Mumbai Diary: Sunday Dossier
What is it like to raise two Indian kids in the West? Two years ago, former Mumbai journalist Vinati Sukhdev, now settled in London, first began asking this question to herself
A guide for raising kids in the West
What is it like to raise two Indian kids in the West? Two years ago, former Mumbai journalist Vinati Sukhdev, now settled in London, first began asking this question to herself. With two grown-up daughters, it seemed like a defining point in Sukhdev's life to look back at how difficult parenting had been. Her new book East or West: An NRI Mother's Manual On How To Bring Up Desi Children Overseas (Westland) was born out of these ruminations. The book that deals with a range of NRI problems, including food, peer pressure, racism, marrying foreigners, explores how parents who were born Indian, deal with their NRI children on whom 'Indianness' is thrust. "Since I never had any help or advice when raising my kids abroad, I thought this book would be a good reference point for other NRI parents," says Sukhdev, who helms the UK arm of NGO Pratham.
An ode to the songwriter's muse
LA-based Colaba girl Natania Lalwani is back in the city for a bit, with a brand new single in tow. Her song, Enough, she says, is dedicated to the "a muse who never ceases to inspire". The song, which is trademark Natania, has heartwarming lyrics and a lilting melody, which will surely get stuck in your head. "I think I could write another 1,000 songs, and I still wouldn't run out of material," she told this diarist. Lalwani, who is soaking in all the attention back here in the Bay, is also making a killing in Los Angeles, where the singer-songwriter is now coming into her own. She recently wrote the song, When I Was Young, by Neo Noir, that peaked at No. 3 on the Spotify US and Global Viral charts, a rare feat by an Indian songwriter. Her songs have also been placed on TV Shows in the US such as the X Factor, Late Night With Seth Myers and Teen Mom. She's headed back soon, but is already planning a December release. This, too, will be a love song, and we wouldn't have it any other way.
Henry Blofeld's old heartache at Brabourne
After 45 years of commentating all around the cricketing globe, Henry 'Blowers' Blofeld (77) feels it's time to call it a day this English summer. Sub-continental cricket fans will remember him for his earring-spotting among fashionable female cricket watchers during televised games at Sharjah in the 1980s. His commentary was loud, but entertaining and it's a pity that the Indian audience didn't get enough of Blofeld. Not many of his admirers know that Blofeld came very close to playing a Test for England. In a book of anecdotes compiled by Barry Johnston, the son of Blofeld's late fellow commentator Brian, he reveals that David Clark, the England team manager on the 1963-64 tour of India, asked him to be ready to take the field in the second Test at Mumbai because four of their players were down with Delhi Belly. Blofeld, who was on the tour as a journalist, had played first-class cricket for Cambridge University. Clark had captained Kent, but was 20 years younger than Blofeld, so the manager was ruled out. On match eve, Blofeld was asked by Clark to get to bed by midnight which he did. He woke up next morning all set to become a Test player, but vice-captain Micky Stewart, who was among the ill four, got fit and Blofeld was no longer needed. Wonder what Blofeld must have felt in the press box when the stomach bug caused Stewart to leave the Brabourne Stadium turf in the last session of Day One without returning. Replacements were called in for the next Test in Kolkata so Blofeld's Test dreams ended.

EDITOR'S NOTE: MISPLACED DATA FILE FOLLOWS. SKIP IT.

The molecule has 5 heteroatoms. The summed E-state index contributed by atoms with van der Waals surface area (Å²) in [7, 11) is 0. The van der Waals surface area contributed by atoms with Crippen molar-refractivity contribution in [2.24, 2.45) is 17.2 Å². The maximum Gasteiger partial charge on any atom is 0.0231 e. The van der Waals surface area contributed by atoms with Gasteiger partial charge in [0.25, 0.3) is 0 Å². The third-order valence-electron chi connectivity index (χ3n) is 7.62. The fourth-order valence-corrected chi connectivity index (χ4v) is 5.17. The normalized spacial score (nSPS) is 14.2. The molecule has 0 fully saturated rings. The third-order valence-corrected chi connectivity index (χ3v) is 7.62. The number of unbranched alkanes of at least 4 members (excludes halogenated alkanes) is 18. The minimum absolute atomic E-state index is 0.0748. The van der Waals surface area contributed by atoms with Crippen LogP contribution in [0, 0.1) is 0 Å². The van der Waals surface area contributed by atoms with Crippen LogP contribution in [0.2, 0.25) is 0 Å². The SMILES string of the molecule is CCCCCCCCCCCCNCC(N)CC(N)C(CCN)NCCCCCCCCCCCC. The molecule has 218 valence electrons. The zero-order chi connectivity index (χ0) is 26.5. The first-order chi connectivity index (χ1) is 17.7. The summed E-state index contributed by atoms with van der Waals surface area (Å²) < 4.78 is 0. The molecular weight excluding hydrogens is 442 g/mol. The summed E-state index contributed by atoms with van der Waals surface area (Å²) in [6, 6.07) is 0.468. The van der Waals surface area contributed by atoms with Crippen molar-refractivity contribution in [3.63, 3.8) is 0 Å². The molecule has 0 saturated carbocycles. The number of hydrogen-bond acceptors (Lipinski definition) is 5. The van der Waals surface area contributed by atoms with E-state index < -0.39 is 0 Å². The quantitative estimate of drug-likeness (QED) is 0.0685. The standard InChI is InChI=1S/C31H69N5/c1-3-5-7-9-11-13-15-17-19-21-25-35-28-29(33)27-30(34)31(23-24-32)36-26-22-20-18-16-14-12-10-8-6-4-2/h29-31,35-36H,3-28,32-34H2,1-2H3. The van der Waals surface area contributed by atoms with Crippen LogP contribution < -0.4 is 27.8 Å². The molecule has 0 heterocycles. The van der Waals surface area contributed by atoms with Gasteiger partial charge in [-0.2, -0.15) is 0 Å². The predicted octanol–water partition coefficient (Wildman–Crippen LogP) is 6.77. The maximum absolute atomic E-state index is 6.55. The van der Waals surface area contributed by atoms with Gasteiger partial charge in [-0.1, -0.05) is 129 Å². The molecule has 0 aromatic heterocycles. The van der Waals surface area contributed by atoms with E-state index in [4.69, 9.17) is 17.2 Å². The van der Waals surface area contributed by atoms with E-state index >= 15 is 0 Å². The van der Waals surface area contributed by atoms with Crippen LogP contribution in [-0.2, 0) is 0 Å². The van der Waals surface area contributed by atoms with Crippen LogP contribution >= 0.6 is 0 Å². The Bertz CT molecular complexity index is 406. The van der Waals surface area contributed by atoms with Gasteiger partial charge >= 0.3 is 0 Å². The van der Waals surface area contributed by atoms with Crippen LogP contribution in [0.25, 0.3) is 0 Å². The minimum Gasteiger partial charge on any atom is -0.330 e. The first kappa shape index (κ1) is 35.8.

Singles welcome, but only Ivy League
So on July 15, a social media site tells us, there's a IVY singles meetup at a hip Bandra restaurant. "The event is planned as a speed-dating meetup, where you'd meet 15 single, fabulous and like-minded people from your city in one night! When you arrive, our lovely host will welcome you with a drink, sign you in and give you a name badge. Your badge will match a table in the room. Once you find your spot, you will be paired up in a series of quick 5 minute 'dates'. The ladies stay seated while the men move when the bell rings." It did sound like a fun speed-dating session except when we read the first line again: "You're invited to Ivy Singles Meetup, a unique opportunity to mix and mingle with single alumni from the top global universities." The session is only open to those from the Ivy league of colleges. Now, we wonder, wouldn't an alumni meet have worked better instead?
A theatrical turn for Cafe Zoe
Even as several eateries in the city double up as performance venues time and again, the concept of supper theatre - one that integrates a meal with a performance - has not exactly been tried out. Until now, that is. Come June 28, Café Zoe will unveil their latest venture, Café Zoe Theatre, that seeks to be their own spin on supper theatre. A R1,000 can buy one a cocktail, appetisers and a 70-minute performance. "The idea is to create a unified experience, something, that to our knowledge, has not been tried before here. The setting at our restaurant can provide a far more intimate experience. The audience is close to the stage, and the set-up is not elaborate either. We are looking at 75 seats, and of course, during the performance, there won't be any service," says Tarini Mohindar, managing director and founder. Their first presentation is an English play titled Bayan, and they want to expand to music and other kinds of gigs as well. They may try their hand at production as well. Mohinder doesn't rule out the possibility. "If it's a win-win, then why not?"
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